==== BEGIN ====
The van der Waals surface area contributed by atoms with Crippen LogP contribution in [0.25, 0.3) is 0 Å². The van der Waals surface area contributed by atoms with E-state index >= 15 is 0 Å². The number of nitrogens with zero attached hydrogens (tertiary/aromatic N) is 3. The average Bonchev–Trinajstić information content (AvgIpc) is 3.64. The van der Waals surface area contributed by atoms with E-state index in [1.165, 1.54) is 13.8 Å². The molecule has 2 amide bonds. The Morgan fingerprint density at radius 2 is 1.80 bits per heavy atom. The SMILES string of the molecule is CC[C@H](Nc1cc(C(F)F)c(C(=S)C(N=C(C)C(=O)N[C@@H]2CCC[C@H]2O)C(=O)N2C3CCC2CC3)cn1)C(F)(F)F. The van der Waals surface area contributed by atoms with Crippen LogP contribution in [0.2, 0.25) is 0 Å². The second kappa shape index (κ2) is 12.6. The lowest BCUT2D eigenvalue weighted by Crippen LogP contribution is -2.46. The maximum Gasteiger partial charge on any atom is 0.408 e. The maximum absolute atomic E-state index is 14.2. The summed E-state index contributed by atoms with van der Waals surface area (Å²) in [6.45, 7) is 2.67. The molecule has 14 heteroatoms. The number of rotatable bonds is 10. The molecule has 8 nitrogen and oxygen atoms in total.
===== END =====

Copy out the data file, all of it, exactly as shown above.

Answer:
The van der Waals surface area contributed by atoms with Crippen LogP contribution in [0.25, 0.3) is 0 Å². The van der Waals surface area contributed by atoms with E-state index >= 15 is 0 Å². The number of nitrogens with zero attached hydrogens (tertiary/aromatic N) is 3. The average Bonchev–Trinajstić information content (AvgIpc) is 3.64. The van der Waals surface area contributed by atoms with E-state index in [1.165, 1.54) is 13.8 Å². The molecule has 2 amide bonds. The Morgan fingerprint density at radius 2 is 1.80 bits per heavy atom. The SMILES string of the molecule is CC[C@H](Nc1cc(C(F)F)c(C(=S)C(N=C(C)C(=O)N[C@@H]2CCC[C@H]2O)C(=O)N2C3CCC2CC3)cn1)C(F)(F)F. The van der Waals surface area contributed by atoms with Crippen LogP contribution in [0.2, 0.25) is 0 Å². The second kappa shape index (κ2) is 12.6. The lowest BCUT2D eigenvalue weighted by Crippen LogP contribution is -2.46. The maximum Gasteiger partial charge on any atom is 0.408 e. The maximum absolute atomic E-state index is 14.2. The summed E-state index contributed by atoms with van der Waals surface area (Å²) in [6.45, 7) is 2.67. The molecule has 14 heteroatoms. The number of rotatable bonds is 10. The molecule has 8 nitrogen and oxygen atoms in total.